ICL Profile

Deborah Penchoff

Deborah Penchoff

Associate Director


  • PhD in Physical Chemistry, The University of Tennessee, Knoxville, 2014
  • Interdisciplinary Graduate Minor in Computational Science (IGMCS), The University of Tennessee, Knoxville, 2013
  • B.S. in Chemistry and Mathematics, Lee University, 2007


Deborah Penchoff is the Associate Director of the Innovative Computing Laboratory (ICL) at the University of Tennessee. In this role, she provides administrative leadership in creating, developing, carrying out and communicating the research program directives, including support for the Director in coordinating with university, national and international organizations with whom the center collaborates. Deborah’s duties at ICL also include leadership, staff management, proposals development, strategic planning, and project development, including directing synergistic projects involving internal and external partners with research focus on scientific computing.

Deborah leads outreach and engagement activities for ICL. In this role, she creates synergy between ICL and various organizations at UTK and in the community. Some of these activities include the DOE Exascale Computing Project Workforce Development and Retention Action Group (HPC-WDR), the UTK Chancellor’s Commission for Blacks, the Retention Committee in Student Success Advisory Board in the Tickle College of Engineering, and the UTK Institutional Review Board. She also leads artificial intelligence (AI) and computational science applications at the American Chemical Society Division of Nuclear Chemistry and Technology, where she is an elected officer.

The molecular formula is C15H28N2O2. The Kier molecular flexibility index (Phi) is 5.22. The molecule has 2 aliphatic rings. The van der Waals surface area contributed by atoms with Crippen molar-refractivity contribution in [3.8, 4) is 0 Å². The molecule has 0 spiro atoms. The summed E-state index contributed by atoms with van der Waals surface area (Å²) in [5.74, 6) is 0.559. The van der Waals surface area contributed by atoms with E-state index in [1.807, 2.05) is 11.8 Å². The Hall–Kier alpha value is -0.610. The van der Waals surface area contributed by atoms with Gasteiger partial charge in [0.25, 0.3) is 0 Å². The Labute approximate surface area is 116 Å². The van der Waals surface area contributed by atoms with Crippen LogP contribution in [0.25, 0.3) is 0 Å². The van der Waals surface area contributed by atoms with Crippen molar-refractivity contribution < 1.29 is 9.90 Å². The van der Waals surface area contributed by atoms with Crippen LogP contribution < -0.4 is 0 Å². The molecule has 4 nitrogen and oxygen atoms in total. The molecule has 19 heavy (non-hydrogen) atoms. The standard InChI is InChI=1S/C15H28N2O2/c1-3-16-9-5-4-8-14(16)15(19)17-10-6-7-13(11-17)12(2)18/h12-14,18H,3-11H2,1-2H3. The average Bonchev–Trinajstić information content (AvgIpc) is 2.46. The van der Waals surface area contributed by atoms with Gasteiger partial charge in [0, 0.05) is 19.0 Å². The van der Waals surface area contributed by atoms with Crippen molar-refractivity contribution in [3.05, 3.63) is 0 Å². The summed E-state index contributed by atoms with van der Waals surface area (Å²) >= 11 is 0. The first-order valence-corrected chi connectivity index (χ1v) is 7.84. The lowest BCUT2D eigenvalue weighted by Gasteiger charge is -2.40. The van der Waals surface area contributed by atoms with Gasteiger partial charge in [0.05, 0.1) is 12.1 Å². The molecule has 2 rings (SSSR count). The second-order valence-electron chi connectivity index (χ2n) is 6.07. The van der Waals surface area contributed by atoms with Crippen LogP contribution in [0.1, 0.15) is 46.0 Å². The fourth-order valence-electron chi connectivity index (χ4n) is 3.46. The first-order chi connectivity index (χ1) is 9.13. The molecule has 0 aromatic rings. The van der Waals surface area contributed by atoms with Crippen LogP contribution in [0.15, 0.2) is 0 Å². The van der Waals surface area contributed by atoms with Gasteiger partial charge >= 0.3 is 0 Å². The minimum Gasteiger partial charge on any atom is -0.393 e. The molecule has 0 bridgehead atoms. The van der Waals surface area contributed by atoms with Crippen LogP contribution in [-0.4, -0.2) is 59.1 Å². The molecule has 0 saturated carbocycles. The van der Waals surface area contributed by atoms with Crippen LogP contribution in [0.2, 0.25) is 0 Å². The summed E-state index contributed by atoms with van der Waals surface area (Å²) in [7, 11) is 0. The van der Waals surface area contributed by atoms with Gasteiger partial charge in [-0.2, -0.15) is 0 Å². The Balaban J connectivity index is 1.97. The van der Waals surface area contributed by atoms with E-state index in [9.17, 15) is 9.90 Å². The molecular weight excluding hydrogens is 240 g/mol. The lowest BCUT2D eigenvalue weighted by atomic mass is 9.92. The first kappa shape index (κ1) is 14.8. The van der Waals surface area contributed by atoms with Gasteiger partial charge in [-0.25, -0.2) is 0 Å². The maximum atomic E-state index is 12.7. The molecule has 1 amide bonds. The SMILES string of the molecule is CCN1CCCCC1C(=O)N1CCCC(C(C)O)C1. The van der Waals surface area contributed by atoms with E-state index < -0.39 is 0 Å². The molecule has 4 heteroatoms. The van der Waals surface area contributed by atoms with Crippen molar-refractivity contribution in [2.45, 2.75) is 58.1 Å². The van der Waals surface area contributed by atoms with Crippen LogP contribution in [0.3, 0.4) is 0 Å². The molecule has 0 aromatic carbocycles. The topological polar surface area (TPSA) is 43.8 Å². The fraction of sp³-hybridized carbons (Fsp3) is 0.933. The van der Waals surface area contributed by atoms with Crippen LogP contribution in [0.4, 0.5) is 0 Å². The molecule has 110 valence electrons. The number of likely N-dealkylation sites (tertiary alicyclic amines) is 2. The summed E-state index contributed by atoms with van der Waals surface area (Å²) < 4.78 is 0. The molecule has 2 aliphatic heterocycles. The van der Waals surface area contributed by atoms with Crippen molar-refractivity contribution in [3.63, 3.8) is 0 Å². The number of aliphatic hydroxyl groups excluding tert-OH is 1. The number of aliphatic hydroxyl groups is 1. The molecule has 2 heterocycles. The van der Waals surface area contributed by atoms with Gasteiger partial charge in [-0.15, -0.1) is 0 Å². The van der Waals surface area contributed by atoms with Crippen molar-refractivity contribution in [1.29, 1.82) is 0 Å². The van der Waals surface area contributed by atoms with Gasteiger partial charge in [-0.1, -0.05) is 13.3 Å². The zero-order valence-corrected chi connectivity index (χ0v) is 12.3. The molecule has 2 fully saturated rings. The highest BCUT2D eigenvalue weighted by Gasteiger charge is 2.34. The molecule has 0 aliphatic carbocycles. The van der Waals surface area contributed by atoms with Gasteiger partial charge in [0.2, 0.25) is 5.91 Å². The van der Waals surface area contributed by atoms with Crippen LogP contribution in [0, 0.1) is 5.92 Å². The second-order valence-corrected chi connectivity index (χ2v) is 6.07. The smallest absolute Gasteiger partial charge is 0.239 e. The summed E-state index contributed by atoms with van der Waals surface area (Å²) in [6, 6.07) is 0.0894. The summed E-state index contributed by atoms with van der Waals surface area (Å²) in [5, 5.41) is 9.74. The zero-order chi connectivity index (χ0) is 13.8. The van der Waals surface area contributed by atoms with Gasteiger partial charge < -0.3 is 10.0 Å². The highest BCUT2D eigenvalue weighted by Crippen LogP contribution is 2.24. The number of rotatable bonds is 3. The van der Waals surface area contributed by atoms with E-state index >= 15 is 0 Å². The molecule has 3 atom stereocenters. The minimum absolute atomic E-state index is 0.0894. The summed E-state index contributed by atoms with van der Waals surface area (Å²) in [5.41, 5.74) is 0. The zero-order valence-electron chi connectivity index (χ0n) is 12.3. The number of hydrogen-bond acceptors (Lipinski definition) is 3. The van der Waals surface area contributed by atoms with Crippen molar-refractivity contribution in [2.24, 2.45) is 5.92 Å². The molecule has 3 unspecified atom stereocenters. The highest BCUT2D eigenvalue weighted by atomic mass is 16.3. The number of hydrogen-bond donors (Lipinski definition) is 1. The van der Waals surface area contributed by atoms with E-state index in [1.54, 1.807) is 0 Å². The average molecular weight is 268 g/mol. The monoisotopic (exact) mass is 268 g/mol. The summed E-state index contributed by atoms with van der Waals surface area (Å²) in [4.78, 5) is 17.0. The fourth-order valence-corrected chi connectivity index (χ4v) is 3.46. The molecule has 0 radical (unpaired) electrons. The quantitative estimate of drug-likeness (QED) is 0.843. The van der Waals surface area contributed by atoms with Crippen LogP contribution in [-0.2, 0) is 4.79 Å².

Prior to joining ICL, Deborah was the Director of the Scientific Fellows Program at the Institute for Nuclear Security. Her research background includes applying HPC and data science for national security with focus on bonding and reactivity of rare earth elements (REEs), lanthanides and actinides. Her research has focused on computational science, including development of protocols for efficient utilization of HPC resources, data science, data analytics, AI/machine learning, solutions in biased and incomplete sets, and molecular computational modeling. The developed protocols have been incorporated in interdisciplinary research including critical materials and shortage of REEs, radiotherapy for cancer treatment, predictive capabilities for epidemiology, selective separations, sequestration of uranium from seawater, radiochemistry, nuclear forensics, and nuclear waste.

She is a member of the ACM special interest group in HPC, the American Chemical Society, and the American Nuclear Society.


Deborah contributes to research in DOE-funded efforts focused on HPC-enabling capabilities to model rare earth elements (REEs) and actinides in applications relevant to nuclear and radiochemistry, radiotherapeutics, energy, nuclear waste, and national security. Students mentored in these projects pursue degrees in the UTK Department of Nuclear Engineering, where she holds a faculty appointment.